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Rathtrevor Beach
(Picture BC photo)

Parksville

Culture & History

Parksville's culture and history is diversely marked by the cultural traditions of the Coast Salish people, early European exploration and settlement, and the development of the Canadian Pacific Railway in 1910.

Today Parksville is a centre for summer vacationing, with great outdoor activities such as mountain biking, hiking, and golfing. Explore Parksville's culture and history at the Craig Heritage Park & Museum.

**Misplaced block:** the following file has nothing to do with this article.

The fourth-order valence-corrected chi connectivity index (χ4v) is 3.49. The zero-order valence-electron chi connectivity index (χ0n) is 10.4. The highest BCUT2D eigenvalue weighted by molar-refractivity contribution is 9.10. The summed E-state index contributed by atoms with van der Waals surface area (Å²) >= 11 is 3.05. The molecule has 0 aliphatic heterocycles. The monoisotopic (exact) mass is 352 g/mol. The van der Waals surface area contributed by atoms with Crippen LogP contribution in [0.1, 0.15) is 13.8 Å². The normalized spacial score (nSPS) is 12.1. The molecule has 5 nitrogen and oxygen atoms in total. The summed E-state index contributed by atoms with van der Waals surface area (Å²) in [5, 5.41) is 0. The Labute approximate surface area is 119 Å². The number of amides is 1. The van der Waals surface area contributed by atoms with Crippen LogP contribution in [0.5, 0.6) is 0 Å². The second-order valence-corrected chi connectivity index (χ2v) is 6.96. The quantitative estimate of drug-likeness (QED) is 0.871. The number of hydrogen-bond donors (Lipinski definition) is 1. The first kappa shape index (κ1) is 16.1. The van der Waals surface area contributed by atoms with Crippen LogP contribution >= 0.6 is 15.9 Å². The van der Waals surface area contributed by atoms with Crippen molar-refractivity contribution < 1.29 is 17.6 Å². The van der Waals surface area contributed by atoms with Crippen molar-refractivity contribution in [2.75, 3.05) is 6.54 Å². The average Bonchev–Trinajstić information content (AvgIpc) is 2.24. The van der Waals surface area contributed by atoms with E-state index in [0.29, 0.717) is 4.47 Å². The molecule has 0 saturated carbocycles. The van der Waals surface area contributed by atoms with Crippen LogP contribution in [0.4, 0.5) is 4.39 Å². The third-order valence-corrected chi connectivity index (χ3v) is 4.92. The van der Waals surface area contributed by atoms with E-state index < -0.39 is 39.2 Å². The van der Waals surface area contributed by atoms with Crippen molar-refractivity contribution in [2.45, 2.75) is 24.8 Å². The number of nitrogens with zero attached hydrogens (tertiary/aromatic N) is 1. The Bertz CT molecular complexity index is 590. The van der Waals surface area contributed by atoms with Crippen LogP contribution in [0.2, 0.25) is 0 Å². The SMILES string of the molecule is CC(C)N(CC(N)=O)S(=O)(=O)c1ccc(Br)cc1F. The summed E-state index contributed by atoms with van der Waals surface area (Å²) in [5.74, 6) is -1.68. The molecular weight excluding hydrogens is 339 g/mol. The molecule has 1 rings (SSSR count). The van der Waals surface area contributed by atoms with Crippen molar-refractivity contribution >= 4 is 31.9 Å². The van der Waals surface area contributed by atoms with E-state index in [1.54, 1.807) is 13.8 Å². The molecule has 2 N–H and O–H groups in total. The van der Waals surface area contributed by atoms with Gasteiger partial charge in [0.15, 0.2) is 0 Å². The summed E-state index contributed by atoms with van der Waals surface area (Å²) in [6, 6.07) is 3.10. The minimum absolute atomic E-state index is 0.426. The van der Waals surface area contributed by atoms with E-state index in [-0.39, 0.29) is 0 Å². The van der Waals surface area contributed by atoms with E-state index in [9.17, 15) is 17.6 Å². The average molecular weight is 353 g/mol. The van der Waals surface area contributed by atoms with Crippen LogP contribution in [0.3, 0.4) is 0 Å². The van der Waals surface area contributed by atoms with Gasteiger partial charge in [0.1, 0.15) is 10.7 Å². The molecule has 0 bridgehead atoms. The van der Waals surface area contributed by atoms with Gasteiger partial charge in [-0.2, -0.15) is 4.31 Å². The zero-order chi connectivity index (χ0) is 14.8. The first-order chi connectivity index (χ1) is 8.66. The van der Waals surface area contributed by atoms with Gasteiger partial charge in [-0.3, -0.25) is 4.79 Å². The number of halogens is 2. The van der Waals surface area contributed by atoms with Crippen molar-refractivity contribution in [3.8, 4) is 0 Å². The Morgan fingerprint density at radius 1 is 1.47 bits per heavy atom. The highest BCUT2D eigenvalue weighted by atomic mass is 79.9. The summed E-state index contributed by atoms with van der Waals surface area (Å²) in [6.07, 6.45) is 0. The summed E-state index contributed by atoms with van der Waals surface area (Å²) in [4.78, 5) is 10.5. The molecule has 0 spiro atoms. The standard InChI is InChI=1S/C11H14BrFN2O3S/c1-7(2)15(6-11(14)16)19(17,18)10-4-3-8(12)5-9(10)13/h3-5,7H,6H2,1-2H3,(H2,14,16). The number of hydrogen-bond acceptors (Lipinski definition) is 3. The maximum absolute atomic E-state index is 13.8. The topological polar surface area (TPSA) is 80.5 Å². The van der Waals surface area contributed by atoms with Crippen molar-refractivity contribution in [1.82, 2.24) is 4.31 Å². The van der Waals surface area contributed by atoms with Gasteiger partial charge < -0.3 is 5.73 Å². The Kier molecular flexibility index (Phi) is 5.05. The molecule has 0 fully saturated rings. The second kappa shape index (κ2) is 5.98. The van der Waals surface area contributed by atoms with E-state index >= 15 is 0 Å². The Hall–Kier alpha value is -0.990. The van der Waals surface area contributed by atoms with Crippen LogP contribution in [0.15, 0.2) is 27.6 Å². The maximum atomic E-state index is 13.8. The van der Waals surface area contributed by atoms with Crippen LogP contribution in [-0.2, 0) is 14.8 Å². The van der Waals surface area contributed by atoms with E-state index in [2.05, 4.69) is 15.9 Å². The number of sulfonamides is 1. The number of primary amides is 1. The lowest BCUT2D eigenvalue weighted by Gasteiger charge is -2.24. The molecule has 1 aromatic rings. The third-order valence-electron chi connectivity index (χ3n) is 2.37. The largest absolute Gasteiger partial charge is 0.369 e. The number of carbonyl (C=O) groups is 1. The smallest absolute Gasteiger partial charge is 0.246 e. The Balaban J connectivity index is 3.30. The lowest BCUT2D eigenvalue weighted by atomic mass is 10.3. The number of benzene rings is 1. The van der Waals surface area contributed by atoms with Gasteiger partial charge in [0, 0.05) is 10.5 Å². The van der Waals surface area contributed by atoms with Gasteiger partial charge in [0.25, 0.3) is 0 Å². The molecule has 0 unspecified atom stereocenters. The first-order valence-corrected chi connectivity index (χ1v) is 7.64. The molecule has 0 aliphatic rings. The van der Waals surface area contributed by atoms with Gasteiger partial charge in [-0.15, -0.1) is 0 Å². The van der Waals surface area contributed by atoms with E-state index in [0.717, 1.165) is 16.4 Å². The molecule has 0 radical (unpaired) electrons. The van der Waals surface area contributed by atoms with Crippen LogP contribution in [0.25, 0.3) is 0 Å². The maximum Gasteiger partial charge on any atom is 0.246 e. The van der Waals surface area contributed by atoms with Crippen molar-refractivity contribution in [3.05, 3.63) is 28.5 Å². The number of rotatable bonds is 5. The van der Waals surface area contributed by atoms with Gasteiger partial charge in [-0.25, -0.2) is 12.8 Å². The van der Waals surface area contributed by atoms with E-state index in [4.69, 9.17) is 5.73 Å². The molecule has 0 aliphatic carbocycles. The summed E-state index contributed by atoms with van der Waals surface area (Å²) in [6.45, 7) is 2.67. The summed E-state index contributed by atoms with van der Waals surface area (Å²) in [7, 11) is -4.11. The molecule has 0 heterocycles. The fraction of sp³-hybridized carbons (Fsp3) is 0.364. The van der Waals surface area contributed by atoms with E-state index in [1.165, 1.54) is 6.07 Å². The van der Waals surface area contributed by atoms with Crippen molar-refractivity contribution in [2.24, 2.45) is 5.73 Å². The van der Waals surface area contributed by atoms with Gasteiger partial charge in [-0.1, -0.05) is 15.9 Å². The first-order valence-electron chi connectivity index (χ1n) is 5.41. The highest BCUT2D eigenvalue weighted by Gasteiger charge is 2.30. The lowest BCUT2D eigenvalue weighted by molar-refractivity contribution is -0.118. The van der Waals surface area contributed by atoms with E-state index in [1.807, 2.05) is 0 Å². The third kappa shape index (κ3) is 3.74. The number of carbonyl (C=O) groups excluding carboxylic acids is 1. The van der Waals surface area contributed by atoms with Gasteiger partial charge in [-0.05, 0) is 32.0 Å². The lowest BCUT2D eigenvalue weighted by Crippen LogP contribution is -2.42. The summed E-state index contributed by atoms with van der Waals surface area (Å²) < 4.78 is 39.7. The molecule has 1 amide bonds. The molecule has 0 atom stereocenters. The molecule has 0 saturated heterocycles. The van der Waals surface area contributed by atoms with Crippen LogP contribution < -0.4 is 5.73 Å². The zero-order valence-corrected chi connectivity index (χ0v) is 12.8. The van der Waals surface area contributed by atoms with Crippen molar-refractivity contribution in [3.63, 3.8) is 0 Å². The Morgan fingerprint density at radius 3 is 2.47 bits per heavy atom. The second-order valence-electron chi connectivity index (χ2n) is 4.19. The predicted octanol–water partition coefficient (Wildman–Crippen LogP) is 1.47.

First Nations and European Settlement

Parksville's original inhabitants were the Coast Salish, a unique subgroup of British Columbia's coastal First Nations. While early European mapmakers explored the area in the 1850s, European settlement was not established until the 1870s.

By 1900, 250 people had settled in the area, many related to the pioneering Hirst, Craig, Rath (who gave Rathtrevor Beach its name) and Gaetjen families. During this time, a congregation would gather on Sunday mornings at St. Anne's Anglican Church (built in 1894 and still standing). Meanwhile, Saturday nights found some of these parishioners at the nearby Rod & Gun Hotel, which opened in 1898 and is still serving good food and cold beer in downtown Parksville.

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